2. Accounting Services: Don’t make the mistake of having only one person managing your accounting and bookkeeping. Often, small businesses only need a single person to keep up with client payments, receivables, invoicing, managing cash, and other accounting-related tasks. When one person is handling the finances, it increases the likelihood of fraud to go unnoticed. You can prevent fraud by assigning multiple people to oversee the financial reports. Or, consider hiring a trusted outsourced accounting team to implement checks-and-balances, as well as regular accounting audits.
  3. Background Checks: A formal hiring process can be a valuable step in knowing the people you are bringing into your company. Even though a background check is an extra cost when hiring a new employee, it is essential to know the history of every person you entrust with financial records or cash. The more an employee interacts with finances and sensitive information, the more scrutiny you should put in regards to their background check. Personality isn’t enough to prevent fraud – the truth is that most employees committing fraud are well-liked by their managers and coworkers. These fraudsters are proactive in endearing themselves to others so they can gain trust.
  4. Internal Audits and Controls: Setting up systems can be a critical step to prevent fraud. For example, it’s appropriate to restrict access for employees who don’t need information about inventory or financial details. Design multi-person checkpoints for payroll processing, check writing, and reimbursements. Have a solid plan in place for regular accounting audits to review bank account statements and activity.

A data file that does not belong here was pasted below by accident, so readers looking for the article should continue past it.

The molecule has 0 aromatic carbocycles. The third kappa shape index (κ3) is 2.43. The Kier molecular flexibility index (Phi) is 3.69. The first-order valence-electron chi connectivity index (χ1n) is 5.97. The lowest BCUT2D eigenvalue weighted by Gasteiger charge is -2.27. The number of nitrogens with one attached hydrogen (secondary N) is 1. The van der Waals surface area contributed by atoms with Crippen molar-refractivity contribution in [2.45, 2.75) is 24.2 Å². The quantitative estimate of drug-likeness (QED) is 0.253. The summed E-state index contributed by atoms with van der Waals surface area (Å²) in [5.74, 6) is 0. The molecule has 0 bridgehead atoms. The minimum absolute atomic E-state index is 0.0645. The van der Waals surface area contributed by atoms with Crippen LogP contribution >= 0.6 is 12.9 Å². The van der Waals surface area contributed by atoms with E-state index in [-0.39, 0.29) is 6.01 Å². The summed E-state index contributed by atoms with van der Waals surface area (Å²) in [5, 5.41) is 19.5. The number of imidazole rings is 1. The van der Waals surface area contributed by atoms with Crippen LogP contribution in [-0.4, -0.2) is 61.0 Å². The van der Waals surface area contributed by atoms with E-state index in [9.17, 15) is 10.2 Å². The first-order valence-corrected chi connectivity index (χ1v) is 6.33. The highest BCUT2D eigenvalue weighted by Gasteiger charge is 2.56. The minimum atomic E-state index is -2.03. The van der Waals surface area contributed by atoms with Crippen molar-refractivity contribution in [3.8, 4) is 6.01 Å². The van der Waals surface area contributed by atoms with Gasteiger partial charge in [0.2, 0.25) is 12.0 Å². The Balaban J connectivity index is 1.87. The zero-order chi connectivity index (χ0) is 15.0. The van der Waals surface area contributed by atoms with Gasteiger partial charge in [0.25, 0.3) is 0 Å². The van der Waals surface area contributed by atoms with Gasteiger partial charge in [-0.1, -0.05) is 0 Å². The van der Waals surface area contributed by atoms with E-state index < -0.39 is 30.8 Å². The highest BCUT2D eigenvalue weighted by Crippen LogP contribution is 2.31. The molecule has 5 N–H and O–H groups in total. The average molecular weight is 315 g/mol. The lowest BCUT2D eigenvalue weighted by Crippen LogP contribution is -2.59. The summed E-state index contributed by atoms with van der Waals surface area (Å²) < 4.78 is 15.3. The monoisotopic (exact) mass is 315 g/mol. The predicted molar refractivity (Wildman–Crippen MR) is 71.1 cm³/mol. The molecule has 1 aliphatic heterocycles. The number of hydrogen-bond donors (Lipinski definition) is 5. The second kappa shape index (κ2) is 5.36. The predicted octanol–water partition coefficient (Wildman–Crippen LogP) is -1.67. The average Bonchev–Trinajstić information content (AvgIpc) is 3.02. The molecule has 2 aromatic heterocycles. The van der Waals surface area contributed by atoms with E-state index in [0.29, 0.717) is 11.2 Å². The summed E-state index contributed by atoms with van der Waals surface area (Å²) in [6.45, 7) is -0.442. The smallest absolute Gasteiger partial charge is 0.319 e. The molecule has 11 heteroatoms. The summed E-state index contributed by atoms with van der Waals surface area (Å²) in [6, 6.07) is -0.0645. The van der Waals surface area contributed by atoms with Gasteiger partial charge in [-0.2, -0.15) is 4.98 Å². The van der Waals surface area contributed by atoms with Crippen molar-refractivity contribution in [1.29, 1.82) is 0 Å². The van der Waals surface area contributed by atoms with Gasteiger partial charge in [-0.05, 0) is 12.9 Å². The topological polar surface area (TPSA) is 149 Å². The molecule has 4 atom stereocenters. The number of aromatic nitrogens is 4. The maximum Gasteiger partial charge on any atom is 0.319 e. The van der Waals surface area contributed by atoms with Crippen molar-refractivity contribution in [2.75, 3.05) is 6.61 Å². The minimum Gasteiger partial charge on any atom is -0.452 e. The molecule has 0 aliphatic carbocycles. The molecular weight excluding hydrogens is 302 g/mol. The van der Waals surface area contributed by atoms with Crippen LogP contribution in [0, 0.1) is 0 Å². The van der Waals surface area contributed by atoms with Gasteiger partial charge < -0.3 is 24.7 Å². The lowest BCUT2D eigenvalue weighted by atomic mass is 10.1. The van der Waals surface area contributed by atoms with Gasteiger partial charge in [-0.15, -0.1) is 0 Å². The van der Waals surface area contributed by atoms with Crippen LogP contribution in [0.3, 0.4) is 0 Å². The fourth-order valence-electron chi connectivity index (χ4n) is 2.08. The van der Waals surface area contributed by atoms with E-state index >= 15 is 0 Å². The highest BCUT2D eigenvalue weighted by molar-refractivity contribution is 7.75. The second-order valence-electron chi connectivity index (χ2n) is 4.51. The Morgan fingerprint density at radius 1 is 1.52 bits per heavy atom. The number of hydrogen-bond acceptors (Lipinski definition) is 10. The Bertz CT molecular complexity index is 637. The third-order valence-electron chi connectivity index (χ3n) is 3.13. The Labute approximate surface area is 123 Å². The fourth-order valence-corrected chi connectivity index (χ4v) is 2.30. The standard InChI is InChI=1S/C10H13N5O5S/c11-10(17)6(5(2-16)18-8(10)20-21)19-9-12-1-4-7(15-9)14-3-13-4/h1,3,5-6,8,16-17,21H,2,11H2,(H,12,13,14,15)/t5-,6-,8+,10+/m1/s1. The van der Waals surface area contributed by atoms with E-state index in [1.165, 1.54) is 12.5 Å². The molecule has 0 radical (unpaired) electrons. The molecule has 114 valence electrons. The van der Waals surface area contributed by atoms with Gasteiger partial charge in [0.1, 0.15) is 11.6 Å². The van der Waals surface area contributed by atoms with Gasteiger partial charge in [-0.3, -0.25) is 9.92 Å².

5. Lock Up the Files: Not only do you need to password protect digital files, but it is also important to be sure that paper records are kept under lock and key if needed. Invoices, customer information, bank records, and other sensitive documents can be used for fraud. If a paper is sitting out, an employee could easily snap a picture on their cell phone to collect the information undetected.
  6. Employee Training: Not only do you need fraud prevention training when onboarding new employees, but it is also important to offer ongoing fraud training. Your employees should be taught how to identify the warning signs of fraud. If an employee suspects suspicious behavior among customers or coworkers, then they need to feel comfortable to report the situation without worrying about their job. Create a code of ethics and maintain open communication so employees can share information safely.
  7. Take it Seriously: One of the fastest ways to discredit your fraud prevention efforts is by dismissing reports of fraudulent activity. When there are suspicions about things that are happening in the office, then you need to be proactive in researching the situation to see if it is a valid claim. Regardless of the size, each case should be given its due based on your no-tolerance fraud policy.

Prevent Fraud with Good Accounting

A solid accounting system provides a good foundation to help you prevent fraud and avoid issues in the future. When you are tracking the transactions and you have systems in place to reduce the risk of skimming, you can rest assured to know that there is a low likelihood of losing money due to fraud.

How are you protecting your company? If you need assistance with general accounting services and fraud prevention, then Easier Accounting is here for your business. We offer the support you need for everything from payroll processing to tax strategy: Call to learn more about why accounting is an important service to compliment your other efforts to prevent fraud: (888) 620-0770.

Proper Accounting for the Paycheck Protection Program Loan

News related to COVID-19 is constantly changing, especially related to the stimulus payouts and Paycheck Protection Program. While our team is working hard to keep you up-to-date, keep in mind that some of the following information could potentially be out of date (depending on the time when you read this article). The information in this article reflects current circumstances on June 4, 2020.

If you’ve been following the progress of the Coronavirus Aid, Relief, and Economic Security Act (CARES), then you’ve seen that several iterations of this program have been rolled out in recent months. Some of the stimulus money went directly to families, while a large portion of the funds was earmarked for small businesses.

The Paycheck Protection Program is the most applicable option for businesses that were affected by the closures and shutdowns due to the pandemic. Were your cash flow and business sales affected?